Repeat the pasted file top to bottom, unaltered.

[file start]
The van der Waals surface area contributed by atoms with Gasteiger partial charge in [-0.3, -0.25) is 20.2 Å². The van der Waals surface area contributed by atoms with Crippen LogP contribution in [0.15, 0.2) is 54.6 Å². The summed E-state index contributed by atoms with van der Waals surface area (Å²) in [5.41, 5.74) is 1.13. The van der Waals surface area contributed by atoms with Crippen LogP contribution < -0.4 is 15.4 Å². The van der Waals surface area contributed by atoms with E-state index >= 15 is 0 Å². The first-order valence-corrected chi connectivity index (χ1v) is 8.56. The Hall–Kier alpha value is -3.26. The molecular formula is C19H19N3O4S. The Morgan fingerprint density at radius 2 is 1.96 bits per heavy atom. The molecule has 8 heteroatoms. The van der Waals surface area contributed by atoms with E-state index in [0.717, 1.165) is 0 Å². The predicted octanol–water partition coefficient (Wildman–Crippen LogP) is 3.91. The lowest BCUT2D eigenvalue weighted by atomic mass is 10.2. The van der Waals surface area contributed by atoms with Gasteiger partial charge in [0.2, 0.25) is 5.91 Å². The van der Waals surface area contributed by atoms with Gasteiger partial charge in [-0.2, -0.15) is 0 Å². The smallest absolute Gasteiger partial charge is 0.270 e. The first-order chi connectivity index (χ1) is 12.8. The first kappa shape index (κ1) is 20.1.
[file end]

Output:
The van der Waals surface area contributed by atoms with Gasteiger partial charge in [-0.3, -0.25) is 20.2 Å². The van der Waals surface area contributed by atoms with Crippen LogP contribution in [0.15, 0.2) is 54.6 Å². The summed E-state index contributed by atoms with van der Waals surface area (Å²) in [5.41, 5.74) is 1.13. The van der Waals surface area contributed by atoms with Crippen LogP contribution < -0.4 is 15.4 Å². The van der Waals surface area contributed by atoms with E-state index >= 15 is 0 Å². The first-order valence-corrected chi connectivity index (χ1v) is 8.56. The Hall–Kier alpha value is -3.26. The molecular formula is C19H19N3O4S. The Morgan fingerprint density at radius 2 is 1.96 bits per heavy atom. The molecule has 8 heteroatoms. The van der Waals surface area contributed by atoms with E-state index in [0.717, 1.165) is 0 Å². The predicted octanol–water partition coefficient (Wildman–Crippen LogP) is 3.91. The lowest BCUT2D eigenvalue weighted by atomic mass is 10.2. The van der Waals surface area contributed by atoms with Gasteiger partial charge in [0.2, 0.25) is 5.91 Å². The van der Waals surface area contributed by atoms with Gasteiger partial charge in [-0.2, -0.15) is 0 Å². The smallest absolute Gasteiger partial charge is 0.270 e. The first-order chi connectivity index (χ1) is 12.8. The first kappa shape index (κ1) is 20.1.